“What is homeland?” asks famed Palestinian poet Mahmoud Darwish in his Journal of an Ordinary Grief, an intriguing but uneven collection of ruminations and autobiographical fragments that first appeared in Arabic in 1973 and is now being published posthumously in English. He has several answers. The most powerful? “To hold on to your memory – that is homeland.”
Memory is a central theme of this book, which has been capably translated and helpfully annotated by Ibrahim Muhawi. Lamenting the plight of Palestinian refugees some two decades after Israel’s founding in 1948, Darwish indignantly addresses the double standard many Israelis apply to the Jewish and Palestinian affinity for the holy land: “He who allows himself a flood of tears for two thousand years cannot blame the one who has been crying for twenty years of having merely fallen prey to delusion.”
Darwish, who died in 2008 at age 67, was one of the Arab world’s most renowned poets. His poems were often about Palestine, and many were set to songs by famous Arab singers. Darwish’s story begins in the middle of the 20th century. In the war over Israel’s creation in 1948, 700,000 to 800,000 Palestinians were expelled from or fled their homeland. Darwish’s family, with the young Mahmoud in tow, chose to wait out the war in Lebanon. Prevented from returning to what became Israel, they sneaked back in. But that hardly ended their woes. “They called us ‘present-absentees’ so we would have no legal right to anything,” complains Darwish of the Israeli authorities. He left Israel in 1970 and later joined the Palestine Liberation Organization (PLO), which prompted Israel to bar him from returning for decades.
There is much rage in this book. Darwish condemns Nazism as inexcusable, but proceeds to compare Israeli actions to those of Nazis. However, there are reasons for his fury. One particularly horrific incident that understandably raises his ire is the Kufr Qasem massacre of 1956, when 49 unarmed Israeli Arab civilians – including women and children – were murdered by Israeli border police for having violated a recently imposed curfew of which they were unaware.
The perpetrators were tried and convicted but pardoned shortly thereafter.
Despite his faith in armed resistance, one of Darwish’s strengths is his humanistic approach to Israeli Jewish society. He has Jewish friends, knows Hebrew, and is conversant with Israeli literature. Yet with such a nuanced existence comes a good deal of mental strain. During the 1967 Six-Day War – in which Israel captured East Jerusalem, the West Bank, and the Gaza Strip – Darwish’s thoughts turn to his Jewish ex-girlfriend: “She may be in Nablus, or another city, carrying a light rifle as one of the conquerors, and perhaps at this moment giving orders to some men to raise their arms or kneel on the ground.”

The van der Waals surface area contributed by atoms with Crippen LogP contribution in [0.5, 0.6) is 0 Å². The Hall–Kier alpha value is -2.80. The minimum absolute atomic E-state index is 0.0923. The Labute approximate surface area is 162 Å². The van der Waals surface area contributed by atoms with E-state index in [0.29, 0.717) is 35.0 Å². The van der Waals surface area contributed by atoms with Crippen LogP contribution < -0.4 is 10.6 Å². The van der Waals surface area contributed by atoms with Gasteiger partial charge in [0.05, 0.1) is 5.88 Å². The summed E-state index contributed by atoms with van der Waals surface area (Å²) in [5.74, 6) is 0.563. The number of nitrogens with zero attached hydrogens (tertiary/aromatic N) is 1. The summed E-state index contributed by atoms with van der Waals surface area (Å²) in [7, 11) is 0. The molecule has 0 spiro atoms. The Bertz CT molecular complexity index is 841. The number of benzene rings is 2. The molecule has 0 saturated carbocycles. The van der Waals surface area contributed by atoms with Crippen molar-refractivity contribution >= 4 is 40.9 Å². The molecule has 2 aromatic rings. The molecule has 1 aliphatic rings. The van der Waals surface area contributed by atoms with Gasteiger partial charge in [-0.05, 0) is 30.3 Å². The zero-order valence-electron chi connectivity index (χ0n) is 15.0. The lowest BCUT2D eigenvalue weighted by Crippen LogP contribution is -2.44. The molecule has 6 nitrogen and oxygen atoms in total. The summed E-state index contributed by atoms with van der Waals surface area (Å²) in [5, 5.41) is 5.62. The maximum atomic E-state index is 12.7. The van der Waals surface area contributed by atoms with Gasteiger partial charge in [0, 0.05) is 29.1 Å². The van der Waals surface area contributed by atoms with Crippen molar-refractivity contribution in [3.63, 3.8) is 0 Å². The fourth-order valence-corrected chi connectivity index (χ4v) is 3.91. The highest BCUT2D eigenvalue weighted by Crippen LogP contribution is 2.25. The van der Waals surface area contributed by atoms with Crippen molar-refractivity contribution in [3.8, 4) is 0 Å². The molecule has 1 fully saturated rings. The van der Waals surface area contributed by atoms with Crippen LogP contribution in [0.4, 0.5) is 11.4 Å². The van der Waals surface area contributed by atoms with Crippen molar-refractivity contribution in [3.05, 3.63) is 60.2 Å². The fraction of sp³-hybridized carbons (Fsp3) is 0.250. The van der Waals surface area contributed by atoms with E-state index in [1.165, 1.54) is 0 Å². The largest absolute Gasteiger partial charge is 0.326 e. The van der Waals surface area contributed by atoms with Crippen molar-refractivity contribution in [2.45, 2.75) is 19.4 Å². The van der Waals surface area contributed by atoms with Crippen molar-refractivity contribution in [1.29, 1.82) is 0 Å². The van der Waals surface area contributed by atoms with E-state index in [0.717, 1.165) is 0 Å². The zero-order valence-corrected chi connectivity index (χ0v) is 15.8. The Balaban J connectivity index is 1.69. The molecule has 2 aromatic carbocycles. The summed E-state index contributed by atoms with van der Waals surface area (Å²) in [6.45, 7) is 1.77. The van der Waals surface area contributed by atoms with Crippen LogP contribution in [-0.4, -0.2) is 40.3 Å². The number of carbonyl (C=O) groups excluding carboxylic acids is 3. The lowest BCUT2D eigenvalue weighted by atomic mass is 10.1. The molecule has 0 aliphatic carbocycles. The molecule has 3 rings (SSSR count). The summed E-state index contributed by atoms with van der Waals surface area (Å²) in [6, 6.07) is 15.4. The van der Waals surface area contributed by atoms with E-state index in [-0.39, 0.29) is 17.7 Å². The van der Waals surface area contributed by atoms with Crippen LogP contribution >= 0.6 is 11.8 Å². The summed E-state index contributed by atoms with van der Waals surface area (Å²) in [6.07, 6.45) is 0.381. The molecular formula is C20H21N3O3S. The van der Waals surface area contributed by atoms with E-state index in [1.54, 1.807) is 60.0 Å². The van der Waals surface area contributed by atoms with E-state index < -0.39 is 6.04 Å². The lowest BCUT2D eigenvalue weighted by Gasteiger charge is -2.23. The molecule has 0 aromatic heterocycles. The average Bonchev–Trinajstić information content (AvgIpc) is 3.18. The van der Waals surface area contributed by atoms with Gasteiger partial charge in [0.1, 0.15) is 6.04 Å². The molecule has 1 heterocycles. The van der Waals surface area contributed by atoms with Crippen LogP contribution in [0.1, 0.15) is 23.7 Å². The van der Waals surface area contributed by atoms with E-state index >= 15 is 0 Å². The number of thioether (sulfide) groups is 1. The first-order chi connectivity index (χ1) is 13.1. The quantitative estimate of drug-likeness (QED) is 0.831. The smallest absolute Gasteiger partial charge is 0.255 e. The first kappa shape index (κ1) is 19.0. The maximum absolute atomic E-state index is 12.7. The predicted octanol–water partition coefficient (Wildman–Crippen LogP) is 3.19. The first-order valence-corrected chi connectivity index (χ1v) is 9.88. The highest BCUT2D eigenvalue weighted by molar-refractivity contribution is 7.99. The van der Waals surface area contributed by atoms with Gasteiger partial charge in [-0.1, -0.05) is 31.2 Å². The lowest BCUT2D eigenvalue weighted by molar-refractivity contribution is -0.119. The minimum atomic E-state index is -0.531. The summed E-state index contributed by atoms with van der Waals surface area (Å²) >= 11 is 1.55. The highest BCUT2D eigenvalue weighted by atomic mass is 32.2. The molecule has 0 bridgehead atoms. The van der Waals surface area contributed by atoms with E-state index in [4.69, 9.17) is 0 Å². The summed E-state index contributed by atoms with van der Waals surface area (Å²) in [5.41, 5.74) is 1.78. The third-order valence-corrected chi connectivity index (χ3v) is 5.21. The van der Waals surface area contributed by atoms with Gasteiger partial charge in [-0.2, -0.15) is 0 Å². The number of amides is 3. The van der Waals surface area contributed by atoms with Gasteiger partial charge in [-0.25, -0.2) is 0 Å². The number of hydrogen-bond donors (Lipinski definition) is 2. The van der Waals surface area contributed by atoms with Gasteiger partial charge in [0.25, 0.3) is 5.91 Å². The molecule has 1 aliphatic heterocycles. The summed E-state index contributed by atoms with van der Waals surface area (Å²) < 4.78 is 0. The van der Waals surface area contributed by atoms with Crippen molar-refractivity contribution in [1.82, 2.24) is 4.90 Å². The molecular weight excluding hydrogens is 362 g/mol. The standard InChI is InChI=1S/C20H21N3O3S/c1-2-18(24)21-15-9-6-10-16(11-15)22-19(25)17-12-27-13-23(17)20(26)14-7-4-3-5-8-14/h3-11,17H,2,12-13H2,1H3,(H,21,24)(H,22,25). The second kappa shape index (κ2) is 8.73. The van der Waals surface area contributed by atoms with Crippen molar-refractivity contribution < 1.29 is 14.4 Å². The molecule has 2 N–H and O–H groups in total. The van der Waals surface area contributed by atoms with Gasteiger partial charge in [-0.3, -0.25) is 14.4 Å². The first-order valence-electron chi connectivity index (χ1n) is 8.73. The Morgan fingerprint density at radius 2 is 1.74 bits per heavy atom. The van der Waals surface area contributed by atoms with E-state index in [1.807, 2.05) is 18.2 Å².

The book largely covers events in the 1960s; this means that discussion of Israeli Arabs (Palestinian citizens of Israel), who lived under military rule from 1948 until 1966, is often dated. But other topics remain uncannily relevant. The chapter entitled “Silence for the Sake of Gaza,” which salutes the indomitable people of that impoverished strip of land, might just as easily have been written today, given the suffering of Gazans under the Israeli-Egyptian blockade. Indeed, Muhawi dedicates his translation of “Journal of an Ordinary Grief” to “the people of Gaza.”
Regarding the larger political picture, Darwish does not tackle the fraught question of where the borders of a renascent Palestine should be drawn, and whether reconciliation with Israel is possible. Over the years, however, the poet made clear his belief in a two-state solution and his desire for peace. In fact, Darwish’s later moderation – visiting Israel toward the end of his life, refusing to justify suicide bombings, criticizing Hamas’s takeover of Gaza – is not adumbrated in this book.
At times, the very nature of the author’s subject makes for a taxing read. In fact, Darwish’s passionate ode to his homeland may unsettle and even alienate people for whom effusive patriotism is suspect. Those whose bond to their country is not constantly minimized or denied outright often find it difficult to empathize with the Palestinians and understand their self-absorbed Weltanschauung.
But in one of several rewardingly contemplative moments, Darwish muses that the Palestinians should respond to the national challenge they face in such a manner that they feel an even greater connection to Palestine, for the only alternative is to acquiesce in the denial of their identity. “This is your homeland,” observes Darwish, “and the response to the conquerors enhances your love for it because any weak point in the relationship between you and it is an opening for them.” Indeed, what many would consider the Palestinians’ overwrought national ardor is in fact an existential struggle against their negation as a people.
Rayyan al-Shawaf is a writer and freelance reviewer based in Beirut, Lebanon.